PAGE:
(On July 16, 2009, I asked for volunteers with science degrees and non-academic jobs who would be willing to be interviewed about their careers paths, with the goal of providing young scientists with more information about career options beyond the pursuit of a tenure-track faculty job that is too often assumed as a default. This post is one of those interviews, giving the responses of Dr. Richard Edgar of the Chandra X-Ray Observatory project at the Smithsonian Astrophysical Observatory.)

1) What is your non-academic job?

I work for the Smithsonian Astrophysical Observatory, which operates the Chandra X-ray Observatory under contract with NASA. I’m in the calibration group. We think about instrumental issues and help observers tell astrophysical effects from instrumental ones. We’re also entitled to 30% of our time for our own research.

2) What is your science background?

BA in Math and Physics, University of Colorado at Boulder

MS and PhD in Physics, University of Wisconsin–Madison

3) What led you to this job?

followed the money from astrophysics theory to space hardware.

4) What’s your work environment like?

I sit in front of a computer in my office, mostly puzzling over data new and old that pertain to x-ray astronomy.

5) What do you do in a typical day?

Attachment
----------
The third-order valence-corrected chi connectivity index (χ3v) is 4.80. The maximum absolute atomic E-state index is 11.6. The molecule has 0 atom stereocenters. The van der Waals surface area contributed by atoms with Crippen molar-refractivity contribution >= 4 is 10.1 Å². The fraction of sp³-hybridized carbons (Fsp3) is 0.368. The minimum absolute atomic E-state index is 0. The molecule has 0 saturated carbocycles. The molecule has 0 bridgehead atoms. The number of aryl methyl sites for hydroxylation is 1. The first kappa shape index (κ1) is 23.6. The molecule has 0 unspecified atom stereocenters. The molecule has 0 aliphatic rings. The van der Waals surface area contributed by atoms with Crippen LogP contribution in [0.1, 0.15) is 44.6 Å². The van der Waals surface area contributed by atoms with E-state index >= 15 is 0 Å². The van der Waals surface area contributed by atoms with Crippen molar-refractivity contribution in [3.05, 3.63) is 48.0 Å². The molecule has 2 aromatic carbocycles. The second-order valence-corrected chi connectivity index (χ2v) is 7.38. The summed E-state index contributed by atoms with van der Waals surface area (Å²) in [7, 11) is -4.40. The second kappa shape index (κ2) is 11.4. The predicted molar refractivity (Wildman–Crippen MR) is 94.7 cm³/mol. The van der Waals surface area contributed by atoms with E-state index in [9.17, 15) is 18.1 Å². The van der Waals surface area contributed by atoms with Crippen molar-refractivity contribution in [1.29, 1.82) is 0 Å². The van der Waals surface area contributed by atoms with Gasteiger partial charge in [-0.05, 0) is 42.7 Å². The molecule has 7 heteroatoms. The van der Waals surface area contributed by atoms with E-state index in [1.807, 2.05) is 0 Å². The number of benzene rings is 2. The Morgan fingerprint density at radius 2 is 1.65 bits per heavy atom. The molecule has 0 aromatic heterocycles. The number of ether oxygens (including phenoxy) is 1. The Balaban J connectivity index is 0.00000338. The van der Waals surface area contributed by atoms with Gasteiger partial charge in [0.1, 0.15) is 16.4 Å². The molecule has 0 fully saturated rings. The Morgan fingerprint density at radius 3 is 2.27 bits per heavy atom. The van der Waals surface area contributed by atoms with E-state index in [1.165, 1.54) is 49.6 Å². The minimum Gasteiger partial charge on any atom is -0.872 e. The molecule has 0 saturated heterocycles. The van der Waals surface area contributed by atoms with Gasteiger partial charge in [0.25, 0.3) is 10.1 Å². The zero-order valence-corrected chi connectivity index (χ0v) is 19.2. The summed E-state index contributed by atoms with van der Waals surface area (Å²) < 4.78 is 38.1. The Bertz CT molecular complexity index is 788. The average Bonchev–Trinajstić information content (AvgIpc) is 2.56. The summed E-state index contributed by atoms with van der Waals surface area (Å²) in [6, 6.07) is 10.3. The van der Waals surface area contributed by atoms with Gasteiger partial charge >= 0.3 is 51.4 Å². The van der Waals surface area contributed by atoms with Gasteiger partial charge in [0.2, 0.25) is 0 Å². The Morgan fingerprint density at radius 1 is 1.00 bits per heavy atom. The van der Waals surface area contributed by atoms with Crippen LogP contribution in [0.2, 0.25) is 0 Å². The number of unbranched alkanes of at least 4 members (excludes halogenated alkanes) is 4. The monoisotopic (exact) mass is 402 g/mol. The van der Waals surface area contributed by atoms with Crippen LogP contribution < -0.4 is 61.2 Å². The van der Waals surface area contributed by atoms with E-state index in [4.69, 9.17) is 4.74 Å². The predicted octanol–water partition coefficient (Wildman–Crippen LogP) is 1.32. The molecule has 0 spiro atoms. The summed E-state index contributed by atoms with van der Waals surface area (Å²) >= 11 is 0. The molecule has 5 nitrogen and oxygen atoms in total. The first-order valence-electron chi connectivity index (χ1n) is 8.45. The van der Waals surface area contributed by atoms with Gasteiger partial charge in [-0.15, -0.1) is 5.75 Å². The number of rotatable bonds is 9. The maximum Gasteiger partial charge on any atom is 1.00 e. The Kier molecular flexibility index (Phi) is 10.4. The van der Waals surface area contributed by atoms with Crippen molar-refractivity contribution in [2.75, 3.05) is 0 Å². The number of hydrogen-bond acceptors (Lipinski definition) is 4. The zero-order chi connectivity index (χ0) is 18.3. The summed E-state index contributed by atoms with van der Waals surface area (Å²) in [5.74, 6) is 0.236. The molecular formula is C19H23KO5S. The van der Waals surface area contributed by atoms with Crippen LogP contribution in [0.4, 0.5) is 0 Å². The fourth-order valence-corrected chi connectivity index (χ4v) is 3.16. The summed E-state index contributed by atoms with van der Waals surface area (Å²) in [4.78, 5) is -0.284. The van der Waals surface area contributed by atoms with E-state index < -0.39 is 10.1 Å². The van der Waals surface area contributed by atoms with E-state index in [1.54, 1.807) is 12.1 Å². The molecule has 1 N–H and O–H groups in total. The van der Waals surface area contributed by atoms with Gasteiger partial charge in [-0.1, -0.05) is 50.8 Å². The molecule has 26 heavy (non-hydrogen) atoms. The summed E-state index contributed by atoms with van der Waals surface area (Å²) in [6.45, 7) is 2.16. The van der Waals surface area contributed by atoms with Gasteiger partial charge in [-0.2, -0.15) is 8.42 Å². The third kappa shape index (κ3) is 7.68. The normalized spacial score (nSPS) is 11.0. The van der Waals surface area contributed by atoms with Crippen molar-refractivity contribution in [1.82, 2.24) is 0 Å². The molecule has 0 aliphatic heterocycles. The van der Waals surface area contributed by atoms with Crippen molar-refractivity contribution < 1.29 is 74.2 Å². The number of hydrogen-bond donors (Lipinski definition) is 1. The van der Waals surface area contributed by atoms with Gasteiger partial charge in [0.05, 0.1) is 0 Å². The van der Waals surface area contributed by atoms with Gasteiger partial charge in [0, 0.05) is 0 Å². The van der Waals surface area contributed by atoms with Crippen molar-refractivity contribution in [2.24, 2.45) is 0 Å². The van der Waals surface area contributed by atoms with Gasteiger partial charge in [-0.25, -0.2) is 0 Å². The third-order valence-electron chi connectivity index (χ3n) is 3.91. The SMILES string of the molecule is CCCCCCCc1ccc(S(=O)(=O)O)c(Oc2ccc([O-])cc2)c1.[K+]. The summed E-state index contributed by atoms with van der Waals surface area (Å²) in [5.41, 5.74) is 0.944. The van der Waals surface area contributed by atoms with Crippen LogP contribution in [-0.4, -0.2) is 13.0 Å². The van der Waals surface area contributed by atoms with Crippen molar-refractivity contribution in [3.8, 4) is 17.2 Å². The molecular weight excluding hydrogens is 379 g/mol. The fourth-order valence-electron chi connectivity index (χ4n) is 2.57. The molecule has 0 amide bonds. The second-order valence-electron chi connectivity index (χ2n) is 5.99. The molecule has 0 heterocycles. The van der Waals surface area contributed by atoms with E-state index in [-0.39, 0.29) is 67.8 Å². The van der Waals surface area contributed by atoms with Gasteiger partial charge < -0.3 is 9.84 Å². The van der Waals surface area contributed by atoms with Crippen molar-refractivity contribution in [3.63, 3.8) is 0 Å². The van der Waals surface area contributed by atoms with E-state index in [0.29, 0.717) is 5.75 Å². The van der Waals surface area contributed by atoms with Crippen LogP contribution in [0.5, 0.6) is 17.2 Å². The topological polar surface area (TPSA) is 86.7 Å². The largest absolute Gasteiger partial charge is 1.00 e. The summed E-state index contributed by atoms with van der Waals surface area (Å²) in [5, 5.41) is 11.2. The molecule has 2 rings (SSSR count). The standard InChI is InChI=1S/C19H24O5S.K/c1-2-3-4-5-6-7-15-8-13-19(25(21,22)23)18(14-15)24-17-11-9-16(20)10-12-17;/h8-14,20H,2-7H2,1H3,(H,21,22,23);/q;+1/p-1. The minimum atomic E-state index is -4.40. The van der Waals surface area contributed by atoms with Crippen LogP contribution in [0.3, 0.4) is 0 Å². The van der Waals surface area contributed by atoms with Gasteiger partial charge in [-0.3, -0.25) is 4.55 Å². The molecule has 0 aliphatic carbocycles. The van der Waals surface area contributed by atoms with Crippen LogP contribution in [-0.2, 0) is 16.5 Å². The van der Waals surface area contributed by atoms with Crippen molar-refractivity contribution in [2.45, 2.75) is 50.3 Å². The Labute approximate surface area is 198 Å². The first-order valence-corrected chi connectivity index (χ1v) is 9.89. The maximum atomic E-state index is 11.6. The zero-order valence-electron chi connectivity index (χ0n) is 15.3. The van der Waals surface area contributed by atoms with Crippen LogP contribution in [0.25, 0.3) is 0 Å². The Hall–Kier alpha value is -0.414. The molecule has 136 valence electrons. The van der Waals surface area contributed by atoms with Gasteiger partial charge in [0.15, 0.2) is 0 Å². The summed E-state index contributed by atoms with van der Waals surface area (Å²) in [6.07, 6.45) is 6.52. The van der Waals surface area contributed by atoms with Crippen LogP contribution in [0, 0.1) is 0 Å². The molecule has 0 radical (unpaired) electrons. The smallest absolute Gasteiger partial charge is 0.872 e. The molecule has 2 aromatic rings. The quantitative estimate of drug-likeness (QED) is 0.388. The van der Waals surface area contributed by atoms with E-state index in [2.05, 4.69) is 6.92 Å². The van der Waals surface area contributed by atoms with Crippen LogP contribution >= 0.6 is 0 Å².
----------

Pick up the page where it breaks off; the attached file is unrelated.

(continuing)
There’s some original research; the rest of the day is spent processing data (most of it from Chandra or the pre-launch ground calibration) and thinking about x-ray mirrors and detectors.

6) How does your science background help you in your job?

It’s all-important. I couldn’t do this job without a background in x-ray astronomy and detector physics.

7) If a current college student wanted to get a job like yours, how
should they go about it?

Learn as much as possible about as many different fields of physics as you can.

8) What’s the most important thing you learned from science?

I guess it’s a way of approaching how you know what you know: respect the data, but be skeptical about how they were obtained and what they mean.

9) What advice would you give to young science students trying to plan
their careers?

Diversify. Your thesis project will presumably be solved somehow, some day, and you’ll be wanting to do something else. Find out what parts of your field you really just don’t care about, and avoid them.

10) (Totally Optional Question) What’s the pay like?

It parallels the federal salary scale. I started at GS-13 and it goes up through Senior level (is there a GS-16?)

Comments

  1. #1 katydid13
    July 20, 2009

    For those people wondering what a GS-13, you can find the federal pay scale here http://www.opm.gov/flsa/oca/09tables/indexGS.asp

    Since “locality” pay is a big part of pay you want the table for the relevant metro area.

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